More than 80 delegates from Australia and overseas will attend the two-day meeting, which aims to find practical ways to improve maternal and child health in Burma.
The infant mortality rate per 1000 live births in Burma is 28.2 in urban areas and 30 in rural areas, according to data from the Statistical Year Book, Central Statistical Organisation (CSO). The maternal mortality ratio per 1000 live births was 1.23 and 1.57 for urban and rural areas respectively.
The most serious illnesses of maternal and child health are those arising from premature birth, then pneumonia, diarrhoea, infections associated with malnutrition, and meningitis.
“This meeting is occurring during a critical period of global re-engagement with Burma,” says Dr Gomathi Sitharthan, one of the conference organisers from the University of Sydney’s Faculty of Health Sciences.
“Burma has been isolated from the international stage for decades, and as a result has not had access to much available information for the dissemination of health care.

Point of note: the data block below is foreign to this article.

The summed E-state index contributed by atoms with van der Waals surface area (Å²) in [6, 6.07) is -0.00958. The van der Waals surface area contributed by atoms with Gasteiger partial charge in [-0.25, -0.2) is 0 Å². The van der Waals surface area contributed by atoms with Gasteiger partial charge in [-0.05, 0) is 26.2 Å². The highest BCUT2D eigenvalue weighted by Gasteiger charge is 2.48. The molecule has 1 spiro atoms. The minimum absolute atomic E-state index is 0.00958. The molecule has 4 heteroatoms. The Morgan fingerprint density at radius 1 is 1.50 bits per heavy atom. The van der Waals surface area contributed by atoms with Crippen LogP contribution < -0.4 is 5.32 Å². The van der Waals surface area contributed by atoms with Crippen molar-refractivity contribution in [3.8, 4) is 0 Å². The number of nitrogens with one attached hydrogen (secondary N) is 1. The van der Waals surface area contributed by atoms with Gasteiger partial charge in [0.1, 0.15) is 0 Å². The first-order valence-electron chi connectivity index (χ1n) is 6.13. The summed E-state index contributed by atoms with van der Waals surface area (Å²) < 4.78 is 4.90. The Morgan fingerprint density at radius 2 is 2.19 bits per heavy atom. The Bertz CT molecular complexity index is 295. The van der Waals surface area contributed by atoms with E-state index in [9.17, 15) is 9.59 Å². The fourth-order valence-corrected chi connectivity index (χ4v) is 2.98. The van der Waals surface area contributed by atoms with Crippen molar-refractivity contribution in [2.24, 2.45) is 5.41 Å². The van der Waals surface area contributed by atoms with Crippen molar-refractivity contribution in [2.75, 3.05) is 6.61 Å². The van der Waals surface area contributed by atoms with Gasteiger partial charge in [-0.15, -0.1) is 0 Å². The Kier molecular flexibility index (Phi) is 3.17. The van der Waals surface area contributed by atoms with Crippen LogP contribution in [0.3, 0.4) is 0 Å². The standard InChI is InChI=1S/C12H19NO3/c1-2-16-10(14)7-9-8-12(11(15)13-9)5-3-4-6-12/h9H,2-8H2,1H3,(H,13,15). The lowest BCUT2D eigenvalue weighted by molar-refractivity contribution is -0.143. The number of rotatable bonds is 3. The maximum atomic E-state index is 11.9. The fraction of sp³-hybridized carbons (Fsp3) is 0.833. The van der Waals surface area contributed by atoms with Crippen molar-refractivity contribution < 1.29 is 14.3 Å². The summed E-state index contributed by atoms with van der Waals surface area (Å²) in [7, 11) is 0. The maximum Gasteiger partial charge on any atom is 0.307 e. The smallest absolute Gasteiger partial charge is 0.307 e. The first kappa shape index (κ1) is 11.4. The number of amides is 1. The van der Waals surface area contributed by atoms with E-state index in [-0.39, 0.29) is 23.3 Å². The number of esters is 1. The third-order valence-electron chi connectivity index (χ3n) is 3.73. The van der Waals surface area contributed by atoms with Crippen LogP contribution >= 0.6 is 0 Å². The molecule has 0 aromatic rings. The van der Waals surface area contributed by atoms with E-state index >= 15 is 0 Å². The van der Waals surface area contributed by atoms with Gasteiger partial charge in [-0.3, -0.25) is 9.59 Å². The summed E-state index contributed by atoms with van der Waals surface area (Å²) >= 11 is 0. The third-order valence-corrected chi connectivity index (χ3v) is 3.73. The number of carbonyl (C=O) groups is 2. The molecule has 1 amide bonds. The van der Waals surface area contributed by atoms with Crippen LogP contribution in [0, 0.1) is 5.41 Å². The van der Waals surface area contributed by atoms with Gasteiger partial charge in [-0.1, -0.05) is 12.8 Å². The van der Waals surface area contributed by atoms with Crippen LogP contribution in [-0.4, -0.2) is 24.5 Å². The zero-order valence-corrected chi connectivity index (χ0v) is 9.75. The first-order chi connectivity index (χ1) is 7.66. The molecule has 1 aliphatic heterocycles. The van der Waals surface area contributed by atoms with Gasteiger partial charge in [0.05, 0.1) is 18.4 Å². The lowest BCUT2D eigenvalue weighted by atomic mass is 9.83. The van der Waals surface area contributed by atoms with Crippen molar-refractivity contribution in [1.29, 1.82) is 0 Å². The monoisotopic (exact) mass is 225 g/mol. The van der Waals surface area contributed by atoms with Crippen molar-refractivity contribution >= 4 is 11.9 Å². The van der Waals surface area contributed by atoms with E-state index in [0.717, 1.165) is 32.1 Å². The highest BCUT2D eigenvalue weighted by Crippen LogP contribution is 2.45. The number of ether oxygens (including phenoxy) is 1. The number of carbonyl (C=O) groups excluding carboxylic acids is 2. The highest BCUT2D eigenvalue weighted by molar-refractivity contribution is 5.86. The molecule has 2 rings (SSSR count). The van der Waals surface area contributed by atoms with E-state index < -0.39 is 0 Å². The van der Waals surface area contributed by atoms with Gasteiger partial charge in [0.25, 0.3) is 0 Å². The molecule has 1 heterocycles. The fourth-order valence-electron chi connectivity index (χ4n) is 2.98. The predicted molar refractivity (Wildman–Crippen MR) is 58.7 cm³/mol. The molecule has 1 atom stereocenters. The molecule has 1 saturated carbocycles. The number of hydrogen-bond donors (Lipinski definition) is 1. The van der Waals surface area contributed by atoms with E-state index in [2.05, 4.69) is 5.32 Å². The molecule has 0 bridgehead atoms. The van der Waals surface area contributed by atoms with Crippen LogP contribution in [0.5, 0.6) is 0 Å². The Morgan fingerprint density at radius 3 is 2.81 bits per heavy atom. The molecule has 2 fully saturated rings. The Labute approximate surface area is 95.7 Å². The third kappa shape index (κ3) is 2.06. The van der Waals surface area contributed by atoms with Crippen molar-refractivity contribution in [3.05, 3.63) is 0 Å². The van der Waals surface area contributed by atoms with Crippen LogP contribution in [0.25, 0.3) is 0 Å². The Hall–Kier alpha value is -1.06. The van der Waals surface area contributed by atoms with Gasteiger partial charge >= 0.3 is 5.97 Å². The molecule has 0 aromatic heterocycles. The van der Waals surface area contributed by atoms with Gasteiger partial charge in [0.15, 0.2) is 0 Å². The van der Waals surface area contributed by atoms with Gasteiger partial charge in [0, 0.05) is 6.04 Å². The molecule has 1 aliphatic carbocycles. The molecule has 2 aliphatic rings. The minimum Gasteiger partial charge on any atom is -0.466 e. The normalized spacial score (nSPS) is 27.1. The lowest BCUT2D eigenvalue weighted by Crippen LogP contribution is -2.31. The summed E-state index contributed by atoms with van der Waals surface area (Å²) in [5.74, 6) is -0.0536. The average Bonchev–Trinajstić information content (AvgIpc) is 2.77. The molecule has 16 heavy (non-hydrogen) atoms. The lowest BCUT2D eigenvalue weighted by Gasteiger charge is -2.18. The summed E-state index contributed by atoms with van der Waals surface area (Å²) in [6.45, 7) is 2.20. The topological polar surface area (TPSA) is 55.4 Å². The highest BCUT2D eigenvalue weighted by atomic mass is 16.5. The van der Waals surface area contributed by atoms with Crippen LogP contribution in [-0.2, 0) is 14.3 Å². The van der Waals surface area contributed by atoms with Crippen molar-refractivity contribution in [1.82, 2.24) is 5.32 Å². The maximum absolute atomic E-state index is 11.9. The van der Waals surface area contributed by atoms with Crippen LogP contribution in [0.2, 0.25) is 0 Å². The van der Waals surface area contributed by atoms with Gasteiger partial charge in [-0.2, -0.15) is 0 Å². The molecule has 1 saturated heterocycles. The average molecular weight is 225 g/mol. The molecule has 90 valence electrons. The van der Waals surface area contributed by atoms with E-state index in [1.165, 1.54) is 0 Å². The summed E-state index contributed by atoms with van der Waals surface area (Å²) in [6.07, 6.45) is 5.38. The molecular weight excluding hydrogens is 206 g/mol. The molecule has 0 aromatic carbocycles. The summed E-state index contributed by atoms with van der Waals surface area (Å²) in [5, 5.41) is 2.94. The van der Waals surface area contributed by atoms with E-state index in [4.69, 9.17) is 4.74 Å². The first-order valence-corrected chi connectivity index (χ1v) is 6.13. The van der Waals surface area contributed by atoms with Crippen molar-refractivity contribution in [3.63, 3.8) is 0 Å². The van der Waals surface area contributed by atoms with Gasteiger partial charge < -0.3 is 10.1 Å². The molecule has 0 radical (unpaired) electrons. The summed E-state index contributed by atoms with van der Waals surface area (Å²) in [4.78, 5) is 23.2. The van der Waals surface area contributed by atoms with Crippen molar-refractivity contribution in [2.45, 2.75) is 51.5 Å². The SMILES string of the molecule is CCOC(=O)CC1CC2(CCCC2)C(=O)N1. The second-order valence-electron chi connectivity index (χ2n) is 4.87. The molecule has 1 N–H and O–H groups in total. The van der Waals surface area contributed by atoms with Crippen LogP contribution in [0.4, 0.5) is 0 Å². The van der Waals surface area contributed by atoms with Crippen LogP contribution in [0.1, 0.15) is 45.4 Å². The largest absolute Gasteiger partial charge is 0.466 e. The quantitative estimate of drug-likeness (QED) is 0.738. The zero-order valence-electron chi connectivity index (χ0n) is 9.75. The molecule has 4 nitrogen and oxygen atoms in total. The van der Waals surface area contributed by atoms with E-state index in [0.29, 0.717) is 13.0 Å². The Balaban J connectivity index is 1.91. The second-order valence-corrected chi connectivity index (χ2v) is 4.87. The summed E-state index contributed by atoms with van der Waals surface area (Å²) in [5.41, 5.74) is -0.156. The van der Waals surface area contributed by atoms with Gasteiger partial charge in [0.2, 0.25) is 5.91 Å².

“We hope the meeting will also open the door for further collaboration to engage in medical, health, scientific, social and humanitarian causes,” she says.
Held jointly with the Burmese Medical Association of Australia and partly supported by AusAid, the event will involve clinicians, health service planners, academics, representatives from government and researchers from Australia, Burma, Malaysia, Brunei, the USA, the UK and Canada.
“The participation in this meeting of a Burmese delegation has been made possible by the recent change of political climate in Burma toward greater openness and the current aid policy of the Australian government,” says Dr Raymond Tint Way, President of the Burmese Medical Association Australia.
What: ‘Building Bridges’, seminar for strengthening collaboration and building the collective contribution of overseas Burmese health professionals to maternal and child health in Burma
When: Tuesday 10 and Wednesday 11 April
Where: New Law Building, Camperdown Campus
Media enquiries: Katie Szittner, 02 9351 2261, 0478 316 809, [email protected]